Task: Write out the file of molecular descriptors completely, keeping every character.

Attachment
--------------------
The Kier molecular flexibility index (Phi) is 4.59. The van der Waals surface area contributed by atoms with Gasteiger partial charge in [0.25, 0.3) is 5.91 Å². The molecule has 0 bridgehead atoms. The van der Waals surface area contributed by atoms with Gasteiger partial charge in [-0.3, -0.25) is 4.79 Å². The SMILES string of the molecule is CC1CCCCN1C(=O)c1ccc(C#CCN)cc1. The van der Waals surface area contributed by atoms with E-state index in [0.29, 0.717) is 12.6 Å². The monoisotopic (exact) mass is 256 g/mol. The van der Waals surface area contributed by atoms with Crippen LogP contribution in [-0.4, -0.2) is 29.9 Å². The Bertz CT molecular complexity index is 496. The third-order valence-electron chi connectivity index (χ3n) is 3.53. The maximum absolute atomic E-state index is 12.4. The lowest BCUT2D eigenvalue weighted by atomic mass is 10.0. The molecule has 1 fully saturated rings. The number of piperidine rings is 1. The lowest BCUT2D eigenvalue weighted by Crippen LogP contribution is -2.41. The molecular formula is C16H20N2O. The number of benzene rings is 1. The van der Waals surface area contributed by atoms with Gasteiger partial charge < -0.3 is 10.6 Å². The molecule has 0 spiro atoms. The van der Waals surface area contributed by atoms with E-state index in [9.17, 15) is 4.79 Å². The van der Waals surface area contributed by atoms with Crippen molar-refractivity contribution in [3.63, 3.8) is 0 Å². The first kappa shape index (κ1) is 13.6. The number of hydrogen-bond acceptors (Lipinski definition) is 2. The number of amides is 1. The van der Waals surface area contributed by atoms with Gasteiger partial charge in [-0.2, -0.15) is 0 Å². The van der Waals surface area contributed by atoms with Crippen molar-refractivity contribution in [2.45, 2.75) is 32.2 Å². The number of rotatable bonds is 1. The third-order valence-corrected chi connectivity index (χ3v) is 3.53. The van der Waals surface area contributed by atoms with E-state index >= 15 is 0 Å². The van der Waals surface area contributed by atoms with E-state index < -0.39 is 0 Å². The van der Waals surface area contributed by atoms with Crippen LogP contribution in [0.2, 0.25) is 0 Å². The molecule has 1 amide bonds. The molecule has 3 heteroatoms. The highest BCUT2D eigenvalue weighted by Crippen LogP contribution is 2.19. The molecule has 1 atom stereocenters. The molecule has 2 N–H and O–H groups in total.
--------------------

The Kier molecular flexibility index (Phi) is 4.59. The van der Waals surface area contributed by atoms with Gasteiger partial charge in [0.25, 0.3) is 5.91 Å². The molecule has 0 bridgehead atoms. The van der Waals surface area contributed by atoms with Gasteiger partial charge in [-0.3, -0.25) is 4.79 Å². The SMILES string of the molecule is CC1CCCCN1C(=O)c1ccc(C#CCN)cc1. The van der Waals surface area contributed by atoms with E-state index in [0.29, 0.717) is 12.6 Å². The monoisotopic (exact) mass is 256 g/mol. The van der Waals surface area contributed by atoms with Crippen LogP contribution in [-0.4, -0.2) is 29.9 Å². The Bertz CT molecular complexity index is 496. The third-order valence-electron chi connectivity index (χ3n) is 3.53. The maximum absolute atomic E-state index is 12.4. The lowest BCUT2D eigenvalue weighted by atomic mass is 10.0. The molecule has 1 fully saturated rings. The number of piperidine rings is 1. The lowest BCUT2D eigenvalue weighted by Crippen LogP contribution is -2.41. The molecular formula is C16H20N2O. The number of benzene rings is 1. The van der Waals surface area contributed by atoms with Gasteiger partial charge < -0.3 is 10.6 Å². The molecule has 0 spiro atoms. The van der Waals surface area contributed by atoms with E-state index in [9.17, 15) is 4.79 Å². The van der Waals surface area contributed by atoms with Crippen molar-refractivity contribution in [3.63, 3.8) is 0 Å². The first kappa shape index (κ1) is 13.6. The number of hydrogen-bond acceptors (Lipinski definition) is 2. The number of amides is 1. The van der Waals surface area contributed by atoms with Gasteiger partial charge in [-0.2, -0.15) is 0 Å². The van der Waals surface area contributed by atoms with Crippen molar-refractivity contribution in [2.45, 2.75) is 32.2 Å². The number of rotatable bonds is 1. The third-order valence-corrected chi connectivity index (χ3v) is 3.53. The van der Waals surface area contributed by atoms with E-state index >= 15 is 0 Å². The van der Waals surface area contributed by atoms with E-state index < -0.39 is 0 Å². The van der Waals surface area contributed by atoms with Crippen LogP contribution in [0.2, 0.25) is 0 Å². The molecule has 1 amide bonds. The molecule has 3 heteroatoms. The highest BCUT2D eigenvalue weighted by Crippen LogP contribution is 2.19. The molecule has 1 atom stereocenters. The molecule has 2 N–H and O–H groups in total.